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Monday, November 26, 2007

On Durham, Hollywood, and storytelling

Looks like i missed my opportunity to be the first to weigh in on John Schwade's column in the Durham News over the weekend, about the movies. But that's OK. I was having too good a time enjoying Durham to think about our town's image.

Schwade, in a piece called "When Hollywood calls, Bull Citizens always play the fool," takes issue with the portrayal of Durham in the national media, beginning with the classic "Bull Durham."
The rubes in the stands were presumably content to listen to a stadium announcer -- one of many locals who spoke in a parody of a Durham accent -- who would have had her microphone unplugged at a Little League game. Her condolence to a strikeout victim -- "Too bad, Butch, better luck next time" -- was more appropriate for Bulls fans who had hoped for a better movie.

Radio listeners endured an inarticulate play-by-play announcer who couldn't have been more unlike the future major leaguer at the microphone during the 1986 season, Gary Cohen, who has been broadcasting New York Mets games since 1989.

Leaving aside the fact that, after 15 years in town i couldn't begin to tell you what constitutes a "Durham accent," let's try to remember that "Bull Durham" is a story about two people in their thirties coming to terms with the loss of their youth, acknowledging that their dreams of glory are not going to come true, and finding happiness with each other anyway. Baseball simply provides a wrapper to tell this story, and Durham is only brush strokes filling in the edges. The storytellers have no more obligation to "accuracy" than did the makers of "Young Mr. Lincoln" or "The Green Berets". Or "Major League", which portrays a Cleveland that is much further removed from "reality" than anything in "Bull Durham."(Let me add here that, like Kevin, i saw this movie before moving to Durham, and found nothing unflattering in it's protrayal of the town or its people.)

It's no different for the documentaries. There's no such thing as minute-by-minute, historically accurate portrayal of the people, places, and events that make up our past. It's all story, and it's all filtered, and it's all, at least the good stuff, presented to create meaning where none exists. Our obligation, if we think the story is wrong, or the meaning irrelevant or simplistic, is to retell the story and give it the meaning we think it should have.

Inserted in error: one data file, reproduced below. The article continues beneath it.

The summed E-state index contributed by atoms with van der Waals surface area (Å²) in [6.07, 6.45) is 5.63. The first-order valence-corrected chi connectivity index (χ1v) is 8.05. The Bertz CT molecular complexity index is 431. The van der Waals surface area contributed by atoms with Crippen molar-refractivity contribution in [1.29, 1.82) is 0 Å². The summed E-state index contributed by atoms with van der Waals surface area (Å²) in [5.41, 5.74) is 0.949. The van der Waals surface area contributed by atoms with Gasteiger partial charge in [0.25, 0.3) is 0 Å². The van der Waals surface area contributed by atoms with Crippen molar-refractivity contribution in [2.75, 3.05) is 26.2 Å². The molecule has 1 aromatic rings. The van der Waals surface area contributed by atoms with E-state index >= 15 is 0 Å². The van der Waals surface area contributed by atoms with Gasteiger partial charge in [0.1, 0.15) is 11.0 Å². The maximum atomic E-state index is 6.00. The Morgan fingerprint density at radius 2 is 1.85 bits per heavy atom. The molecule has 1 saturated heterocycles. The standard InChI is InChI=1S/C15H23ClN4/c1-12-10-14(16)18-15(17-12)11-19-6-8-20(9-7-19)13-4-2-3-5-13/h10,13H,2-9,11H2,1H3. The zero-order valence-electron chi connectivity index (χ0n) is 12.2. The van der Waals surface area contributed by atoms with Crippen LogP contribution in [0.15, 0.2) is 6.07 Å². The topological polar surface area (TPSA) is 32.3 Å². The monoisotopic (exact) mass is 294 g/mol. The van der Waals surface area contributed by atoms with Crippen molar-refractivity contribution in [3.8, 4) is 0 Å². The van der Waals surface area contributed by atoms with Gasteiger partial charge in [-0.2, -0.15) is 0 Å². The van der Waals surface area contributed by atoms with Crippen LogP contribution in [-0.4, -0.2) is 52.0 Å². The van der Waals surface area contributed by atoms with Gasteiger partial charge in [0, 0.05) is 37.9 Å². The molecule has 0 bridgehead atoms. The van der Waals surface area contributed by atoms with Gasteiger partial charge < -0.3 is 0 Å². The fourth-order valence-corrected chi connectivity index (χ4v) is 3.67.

Besides, everyone knows that if you want historically accurate protrayals of North Carolina life, the way it really was, you stop searching at The Andy Griffith Show.

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  • well said. If someone wants raw Durham captured with historical accuracy on celluloid, then get check out from the Durham Co. Library H. Lee Waters' Durham: 1939 to 1943

    By Blogger nicomachus, at 1:26 PM  

  • Amen. I have lived in both places made famous by Costner baseball flicks, and I can attest that "Field of Dreams" doesn't show an "accurate" portrait of Iowans, either. Big deal--as Barry says, it's a Hollywood movie, It's about story, not accuracy.

    Mega dittos on the value of Andy Griffith too. Barney Fife is the patron saint of all relocated yanks in the Ole North State. What happened to the Ernest T. Bass contingent, though?

    By Anonymous hovercraft, at 6:07 PM  

  • Certainly people chasing after money in the outfield is undignified. How dare they portray Durham like that.

    The real Durham experience is people catching stuffed animals in their pants and knocking each other down wearing sumo costumes.

    By Anonymous cd, at 8:17 AM  

  • "What happened to the Ernest T. Bass contingent, though?"

    Having grown up in the /real/ Mayberry (Mt. Airy), I can tell you that the Ernest T. Bass contingent is still in full force up thar. :-)

    By Blogger e.jack, at 9:20 AM  

  • Bull Durham actually made me want to visit Durham way back when it came out. I did visit several years after the movie came out ... and then, what do you know, I actually ended up moving here.

    By Blogger Lisa B., at 9:11 AM  

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